• Administration (lawyers, surveyors etc) fees cost between £3,500 and £5,000 depending on the complications of the purchase.
  • Insurance for the land and/or buildings will set her back a few hundred pounds a year. The average annual expenditure on home buildings insurance is £190 a year.
  • Provisions for up-keep of the house. Professional landlords recommend you budget around 25% of your house’s gross rental for maintenance each year. You may not spend it all one year – but you will need a big chunk if you ever have to replace the roofing etc.Property investment
  • Tenant and property management fees. Does she intend to manage the property herself or, will she pay a professional – who charge between 5% and 10% a year of the property’s value – to do it for her?
  • Base rental return on a 45-or 50-week period (depending on the level of rental demand in her area. Are there tube or bus stations, or schools nearby? How far is Bethnal Green from the City for commuters?).

Alice should also reduce the expected rate of rental return to account for periods when the flat is empty.

  • If the flat is empty, she will also have to cover local council tax for two weeks. This can vary widely through-out the country, so it’s important to thoroughly research the area where you’re buying.

Alice has also been swept up in the hype of spectacular buy-to-let returns. The real story is not nearly as rosy:

  • Capital growth is the term used to represent the increase in the property’s value from year-to-year. You may have heard success stories of capital growth of 30% or more. But across Britain, the average per year (over a good decade of ownership or more) is likely to be around 3%. Anything you get above that is just a lucky bonus.

Real return for Alice’s property (even if she manages it herself) is likely to be closer to:


Cost of home £250,000

Purchase fees (average) £4,250

Insurance (average) £190

Up-keep (25% x rental return) £2,080

Property management (7.5%) £18,750

Two weeks of council tax £75

TOTAL £275,345


Rental return (£160 a week x 50 weeks) £8,000

Capital growth (increase in resale value) £5,850*

TOTAL £13,850


 Investing in property is a business and don’t forget that. Property, like all other investments, is subject to tax and other expenses. If you’re looking to make some money by waiting for the price to go up then selling, remember that any profit you make on the sale of your property will be subject to Capital Gains Tax which is a whopping 40%. Property also costs money to buy and sell, to maintain and to rent out. Do your sums before committing your hard-earned cash to a deposit.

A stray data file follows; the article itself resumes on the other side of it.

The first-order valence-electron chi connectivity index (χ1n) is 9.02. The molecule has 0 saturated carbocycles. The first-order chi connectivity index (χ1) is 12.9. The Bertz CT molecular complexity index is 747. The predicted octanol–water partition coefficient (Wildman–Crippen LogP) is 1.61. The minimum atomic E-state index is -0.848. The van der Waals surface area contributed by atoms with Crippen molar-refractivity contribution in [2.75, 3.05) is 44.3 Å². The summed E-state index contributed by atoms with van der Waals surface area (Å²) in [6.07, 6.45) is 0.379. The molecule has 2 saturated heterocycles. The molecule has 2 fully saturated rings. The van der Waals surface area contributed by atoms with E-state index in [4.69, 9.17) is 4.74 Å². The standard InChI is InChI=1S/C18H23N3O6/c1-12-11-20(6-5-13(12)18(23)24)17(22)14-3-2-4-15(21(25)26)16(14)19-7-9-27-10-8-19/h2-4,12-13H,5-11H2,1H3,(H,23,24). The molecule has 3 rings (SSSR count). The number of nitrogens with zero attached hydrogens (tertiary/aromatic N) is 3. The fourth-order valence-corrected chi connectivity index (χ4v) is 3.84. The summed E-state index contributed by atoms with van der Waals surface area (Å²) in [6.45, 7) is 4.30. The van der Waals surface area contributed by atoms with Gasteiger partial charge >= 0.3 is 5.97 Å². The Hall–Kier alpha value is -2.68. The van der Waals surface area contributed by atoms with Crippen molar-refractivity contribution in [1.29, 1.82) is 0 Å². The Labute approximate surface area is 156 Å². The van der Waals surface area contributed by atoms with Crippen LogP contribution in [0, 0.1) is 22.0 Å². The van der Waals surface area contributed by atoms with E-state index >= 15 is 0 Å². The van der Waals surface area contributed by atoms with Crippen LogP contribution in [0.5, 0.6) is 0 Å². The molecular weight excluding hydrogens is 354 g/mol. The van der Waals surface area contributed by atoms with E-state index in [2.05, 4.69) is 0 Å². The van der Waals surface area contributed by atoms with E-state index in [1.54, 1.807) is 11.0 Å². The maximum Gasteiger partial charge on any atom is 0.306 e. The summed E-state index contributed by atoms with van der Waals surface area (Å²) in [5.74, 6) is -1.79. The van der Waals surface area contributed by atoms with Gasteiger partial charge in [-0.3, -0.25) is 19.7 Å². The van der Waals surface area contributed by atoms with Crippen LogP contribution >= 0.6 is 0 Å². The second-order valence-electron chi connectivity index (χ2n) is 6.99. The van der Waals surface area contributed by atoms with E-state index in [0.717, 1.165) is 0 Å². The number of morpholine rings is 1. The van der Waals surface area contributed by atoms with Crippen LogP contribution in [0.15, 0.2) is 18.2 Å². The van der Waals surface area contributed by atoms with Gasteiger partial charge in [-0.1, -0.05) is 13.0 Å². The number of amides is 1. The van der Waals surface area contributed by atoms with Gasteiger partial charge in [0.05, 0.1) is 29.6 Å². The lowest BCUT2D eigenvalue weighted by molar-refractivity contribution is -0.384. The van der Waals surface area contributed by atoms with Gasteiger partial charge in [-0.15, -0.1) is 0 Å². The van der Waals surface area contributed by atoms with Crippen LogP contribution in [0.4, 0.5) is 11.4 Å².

If you can get your numbers to stack up – earning you a solid return each year – read on…

Research the market

The growing popularity of owning buy-to-let properties has spurned a whole new range of finance products. Getting the best value mortgage for your money requires some research and thinking.

  • Seek out advice from professionals and other experienced investors. You’re not the first, and won’t be the last, person to look into buying a rental property. Sieve out the drivel and you can learn something listening to other people’s experiences. What kind of mortgage did they favour? How much did they budget for annual home maintenance?
  • Work out what suits you. As with most investing, the idea is to narrow down hundreds of choices to a small number best suited to your needs. For example, are you a single buyer? Looking to buy abroad? and so on…

Make sure you check your credit record before applying for a mortgage. You can do this for free by using a credit checking agency like Equifax or Experian. It’s an easy thing to do and you can take action to remove any black marks from your record (should you have any) before applying. You don’t want a needlessly bad credit record to wreck your chances of getting another mortgage approved.

Investment outlay

  • Deposit

Finding a deposit for a buy-to-let property is a big ask because most mortgage lenders want you to put down at least 20% of the value of the property. Some are asking for as much as 30%, but helpfully, there are more and more who will take just 15%.

With the average price of a property in Britain being around £180,000, you’ll need to find at least £27,000 before you even start. This is no small potatoes.